Here's my recipe:

Lumpy Garlic Mashed Potatoes

Wash up a bunch of baking (Idaho) potatoes. Cut them into quarters (or sixths if they're large), discarding any bruised spots. Fill a large pot about 3/4 full with potato chunks and then add water so it barely covers the potatoes. Add a few (4-6) cloves of peeled garlic. Put the cloves in whole; no need to press or chop them. Boil until a fork can easily pierce the potatoes.

Drain the potatoes and place back in the pot. Add 1-2 sticks of butter, and put a lid on the pan. Let the pan sit for a few minutes until the butter has melted. Add some milk, to make them a little creamy. I would guess that I put in about a half a cup for a 6 qt. pot of potatoes.

Start mashing with a potato masher. Add salt and pepper to taste (this is the best part...tasting as you go...with a clean spoon each time, of course!!).

Keep mashing until it's all mixed and then serve hot. Enjoy!!

Thursday, November 27, 2008


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Flaky, tender crust. Much more complex flavoring in the pumpkin custard than your run-of-the-mill pumpkin pie.

This will be made again, and again. It knocked our socks off. Truly.

Wednesday, November 26, 2008

Turkey: Herb Seasoning Rub for UNDER the Skin

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A few years ago I came across a novel idea: to flavor the turkey under the skin. For nearly 20 years I'd been seasoning the top of the turkey. In hindsight, that was plain silly as I don't even eat the skin! I remove it, then I'd simply season my cooked meat with salt and pepper. So much for the flavor!

Somehow, somewhere I came across a recipe that came from the Food Network's site that gave a recipe for seasoning under the skin. Two years ago I tried it for the first time. The turkey was unbelievably amazing! Boy, had I been missing out for all those years!

If you're a skin-ripper like I am, you might want to try this simple seasoning method.

Herb Seasoning Rub For Turkey

Mix together:
1 TB dried sage
1 TB dried rosemary
1 tsp dried thyme
1 tsp ground marjoram
2 tsp salt
2 tsp black pepper
4 bay leaves
1/4 C olive oil
3/8 C canola oil
6 cloves garlic, chopped or crushed

Before I get the turkey out, I get out all my supplies, so that when I have "poultry hands" I don't need to open drawers and spread germs around.

  • four plain gallon baggies (I use these like gloves for handling the turkey)
  • sharp thin knife (paring, boning)
  • basting brush (can use hands too...they actually work better)
  • herb mixture in a small bowl
  • bleach water (for clean up)
  • paper towels (I use lots of these when I'm prepping turkey)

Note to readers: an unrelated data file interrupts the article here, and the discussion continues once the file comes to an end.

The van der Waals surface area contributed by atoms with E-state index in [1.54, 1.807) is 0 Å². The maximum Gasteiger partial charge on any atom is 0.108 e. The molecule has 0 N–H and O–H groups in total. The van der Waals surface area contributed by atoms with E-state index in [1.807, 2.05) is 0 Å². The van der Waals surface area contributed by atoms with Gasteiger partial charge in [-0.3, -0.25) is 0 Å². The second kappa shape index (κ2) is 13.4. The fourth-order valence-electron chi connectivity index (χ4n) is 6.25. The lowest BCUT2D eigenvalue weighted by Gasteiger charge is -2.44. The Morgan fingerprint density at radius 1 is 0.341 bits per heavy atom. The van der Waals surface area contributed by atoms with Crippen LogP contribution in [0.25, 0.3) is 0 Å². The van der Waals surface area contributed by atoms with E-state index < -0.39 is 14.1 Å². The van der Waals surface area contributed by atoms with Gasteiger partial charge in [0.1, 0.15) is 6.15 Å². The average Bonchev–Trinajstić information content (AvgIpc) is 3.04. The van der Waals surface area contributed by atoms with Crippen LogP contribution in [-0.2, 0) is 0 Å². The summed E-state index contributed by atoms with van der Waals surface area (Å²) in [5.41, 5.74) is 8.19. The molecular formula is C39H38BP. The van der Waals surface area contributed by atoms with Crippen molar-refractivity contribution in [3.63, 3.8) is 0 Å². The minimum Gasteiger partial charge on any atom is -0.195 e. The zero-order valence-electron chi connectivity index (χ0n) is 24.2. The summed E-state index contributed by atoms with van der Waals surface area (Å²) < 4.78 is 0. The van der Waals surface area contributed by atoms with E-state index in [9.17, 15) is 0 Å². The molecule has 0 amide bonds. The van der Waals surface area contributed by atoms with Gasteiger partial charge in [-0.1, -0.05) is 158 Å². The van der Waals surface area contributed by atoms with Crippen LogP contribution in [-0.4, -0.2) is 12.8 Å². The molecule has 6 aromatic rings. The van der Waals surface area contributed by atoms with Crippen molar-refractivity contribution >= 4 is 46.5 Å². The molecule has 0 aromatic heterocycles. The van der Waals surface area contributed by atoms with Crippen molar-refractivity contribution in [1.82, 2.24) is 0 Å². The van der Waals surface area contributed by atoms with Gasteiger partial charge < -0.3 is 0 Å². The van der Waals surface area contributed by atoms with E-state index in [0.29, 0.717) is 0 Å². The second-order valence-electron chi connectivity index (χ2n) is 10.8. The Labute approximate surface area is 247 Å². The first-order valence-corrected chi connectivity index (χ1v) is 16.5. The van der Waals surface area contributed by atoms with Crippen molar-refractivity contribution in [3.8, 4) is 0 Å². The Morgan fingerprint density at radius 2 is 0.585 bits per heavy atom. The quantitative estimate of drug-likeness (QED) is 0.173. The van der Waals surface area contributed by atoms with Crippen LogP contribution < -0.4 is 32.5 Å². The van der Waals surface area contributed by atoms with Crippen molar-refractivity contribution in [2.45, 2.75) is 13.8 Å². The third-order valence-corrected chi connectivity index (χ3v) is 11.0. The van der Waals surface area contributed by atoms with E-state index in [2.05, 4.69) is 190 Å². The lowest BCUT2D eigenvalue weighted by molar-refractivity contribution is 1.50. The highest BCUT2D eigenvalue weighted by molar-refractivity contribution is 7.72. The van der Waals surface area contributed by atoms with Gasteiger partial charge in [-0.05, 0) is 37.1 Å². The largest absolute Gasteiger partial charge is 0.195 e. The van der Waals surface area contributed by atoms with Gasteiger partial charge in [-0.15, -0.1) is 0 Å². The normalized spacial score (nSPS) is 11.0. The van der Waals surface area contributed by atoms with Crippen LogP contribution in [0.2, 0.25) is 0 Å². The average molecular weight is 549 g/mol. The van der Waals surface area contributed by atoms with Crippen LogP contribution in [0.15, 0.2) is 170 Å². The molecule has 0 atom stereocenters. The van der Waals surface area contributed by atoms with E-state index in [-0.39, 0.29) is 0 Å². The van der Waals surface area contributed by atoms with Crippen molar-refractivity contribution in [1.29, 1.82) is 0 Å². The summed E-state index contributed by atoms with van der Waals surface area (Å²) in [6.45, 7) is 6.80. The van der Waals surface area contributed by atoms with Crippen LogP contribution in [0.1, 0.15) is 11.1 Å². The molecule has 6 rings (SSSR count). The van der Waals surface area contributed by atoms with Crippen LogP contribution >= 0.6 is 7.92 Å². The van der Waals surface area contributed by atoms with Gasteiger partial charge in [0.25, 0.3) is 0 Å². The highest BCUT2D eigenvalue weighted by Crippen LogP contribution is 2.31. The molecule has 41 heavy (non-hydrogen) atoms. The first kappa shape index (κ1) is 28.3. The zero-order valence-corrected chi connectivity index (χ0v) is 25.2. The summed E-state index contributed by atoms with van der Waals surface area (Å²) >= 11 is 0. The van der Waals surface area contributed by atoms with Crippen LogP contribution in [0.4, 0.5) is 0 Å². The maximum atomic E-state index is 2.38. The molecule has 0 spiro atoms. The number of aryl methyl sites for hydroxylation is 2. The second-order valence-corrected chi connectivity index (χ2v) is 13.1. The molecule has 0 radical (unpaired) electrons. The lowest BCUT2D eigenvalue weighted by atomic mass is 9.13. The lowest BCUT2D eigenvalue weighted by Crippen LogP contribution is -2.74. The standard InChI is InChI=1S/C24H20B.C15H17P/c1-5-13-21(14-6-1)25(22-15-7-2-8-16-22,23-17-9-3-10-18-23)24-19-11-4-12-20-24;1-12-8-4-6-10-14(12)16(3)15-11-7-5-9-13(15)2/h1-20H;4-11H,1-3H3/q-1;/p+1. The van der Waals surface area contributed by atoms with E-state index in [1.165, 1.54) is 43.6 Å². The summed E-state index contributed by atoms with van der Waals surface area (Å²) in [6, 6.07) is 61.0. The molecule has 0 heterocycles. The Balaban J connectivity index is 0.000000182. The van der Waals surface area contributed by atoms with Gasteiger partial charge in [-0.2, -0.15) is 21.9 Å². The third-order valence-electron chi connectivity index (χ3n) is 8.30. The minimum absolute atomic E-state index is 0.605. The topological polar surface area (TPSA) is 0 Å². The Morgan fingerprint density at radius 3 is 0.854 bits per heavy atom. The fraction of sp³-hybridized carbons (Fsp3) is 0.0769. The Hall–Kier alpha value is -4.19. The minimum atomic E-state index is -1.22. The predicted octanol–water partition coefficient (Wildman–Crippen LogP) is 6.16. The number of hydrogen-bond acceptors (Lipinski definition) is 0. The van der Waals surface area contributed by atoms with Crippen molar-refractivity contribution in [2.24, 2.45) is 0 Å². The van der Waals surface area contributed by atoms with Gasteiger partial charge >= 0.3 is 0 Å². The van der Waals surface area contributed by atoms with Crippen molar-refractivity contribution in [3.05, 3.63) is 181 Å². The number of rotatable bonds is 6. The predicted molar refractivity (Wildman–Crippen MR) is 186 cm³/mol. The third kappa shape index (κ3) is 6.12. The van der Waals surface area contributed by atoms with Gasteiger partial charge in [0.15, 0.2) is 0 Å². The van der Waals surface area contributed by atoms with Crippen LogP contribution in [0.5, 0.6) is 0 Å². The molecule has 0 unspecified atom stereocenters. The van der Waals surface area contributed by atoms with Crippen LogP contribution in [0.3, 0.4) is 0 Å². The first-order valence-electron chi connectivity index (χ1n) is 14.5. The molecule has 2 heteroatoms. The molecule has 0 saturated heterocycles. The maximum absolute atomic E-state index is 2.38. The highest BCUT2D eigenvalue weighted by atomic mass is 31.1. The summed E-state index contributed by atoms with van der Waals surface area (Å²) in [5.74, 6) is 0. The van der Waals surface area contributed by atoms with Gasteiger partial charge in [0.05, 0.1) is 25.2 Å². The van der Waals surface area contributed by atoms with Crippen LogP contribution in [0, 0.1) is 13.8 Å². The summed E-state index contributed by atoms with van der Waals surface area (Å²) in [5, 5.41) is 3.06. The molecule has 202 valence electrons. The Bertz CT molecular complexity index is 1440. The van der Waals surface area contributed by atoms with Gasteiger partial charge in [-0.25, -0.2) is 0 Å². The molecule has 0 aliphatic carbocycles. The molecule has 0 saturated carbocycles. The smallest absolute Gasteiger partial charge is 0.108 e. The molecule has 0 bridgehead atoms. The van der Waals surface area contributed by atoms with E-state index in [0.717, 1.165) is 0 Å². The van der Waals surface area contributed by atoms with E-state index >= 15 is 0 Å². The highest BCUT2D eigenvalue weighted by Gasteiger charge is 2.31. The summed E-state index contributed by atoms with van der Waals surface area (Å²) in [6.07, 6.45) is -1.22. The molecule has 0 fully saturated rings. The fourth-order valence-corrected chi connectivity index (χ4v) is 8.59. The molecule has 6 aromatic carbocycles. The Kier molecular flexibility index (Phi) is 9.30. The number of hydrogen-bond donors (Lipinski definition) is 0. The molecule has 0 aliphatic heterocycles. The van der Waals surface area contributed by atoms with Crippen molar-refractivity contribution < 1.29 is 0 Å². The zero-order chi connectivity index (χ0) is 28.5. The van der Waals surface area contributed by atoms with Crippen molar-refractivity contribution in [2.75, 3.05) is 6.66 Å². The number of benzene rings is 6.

• dish soap pump container
  • trash bag out for turkey gunk
  • roasting pan
  • foil: two long pieces to cover turkey in the end
First, prepare your turkey by removing the neck and giblets. Place the guck in the garbage bag that you got out. Thoroughly rinse inside and out of turkey and then place it in your roasting pan. I use the baggies as gloves for handling the turkey. After touching it, I place them open in the sink, so I can easily put my hands back in them again for touching the turkey (told you I was anal about this...).

Find the large opening (where you'd put stuffing), and carefully slide your knife between the breast and the skin. Try not to nick the breast, but it's not that big a deal if you do. What you're trying to do here is lift the skin, opening it up as much as possible. You should be able to easily reach across the top and sides of the breast from this opening.

Next, create 1-2 slits through the skin on the other end of the turkey. This is so you'll be able to reach down along the sides and all over this area. Again, once you cut through, you'll have access to the whole breast area.

Using your basting brush, dip it into the herb mixture and start spreading it under the skin. I started with the brush but gave up and used my hands as it was a lot easier to spread the herbs that way. Place the bay leaves in a couple spots (you'll remove them after cooking).

Once your rub is under the skin, it's time to close up the slits you made. The easiest thing to use is a small metal skewer, but toothpicks will do in a pinch! (Also use the skewers/toothpicks to hold down your wings so they don't get burned.)

If you're like me, this won't be a tidy process. You will probably have the herb rub all over the turkey, under and over the skin! I just spread the drips out evenly over the top, in case there are guests who actually do eat the skin. And, yes, I usually have drips on my counter too!

Onto the clean up! I am anal about prepping poultry and the clean up. The first thing I do is thoroughly clean and clear the counters and sink. Next, I make sure to carefully contain my mess. As mentioned above, I have all my stuff out, ready to go so I'm not opening drawers and touching stuff in the kitchen. After the turkey is safely in the fridge, I wipe down the counters/sink with paper towels. Then I give the whole area a hot soapy bath. Once dried, I spray with a fresh and cold 10% bleach water solution. (1 part bleach to 9 parts water).

Now, it's ready for cooking. At this point, you can baste/not baste, use a foil tent/roasting bag...whatever you're preferred method is. The key is, you've sealed in the flavor!!

So...if you try this, let me know what you think!

Happy Turkey Day!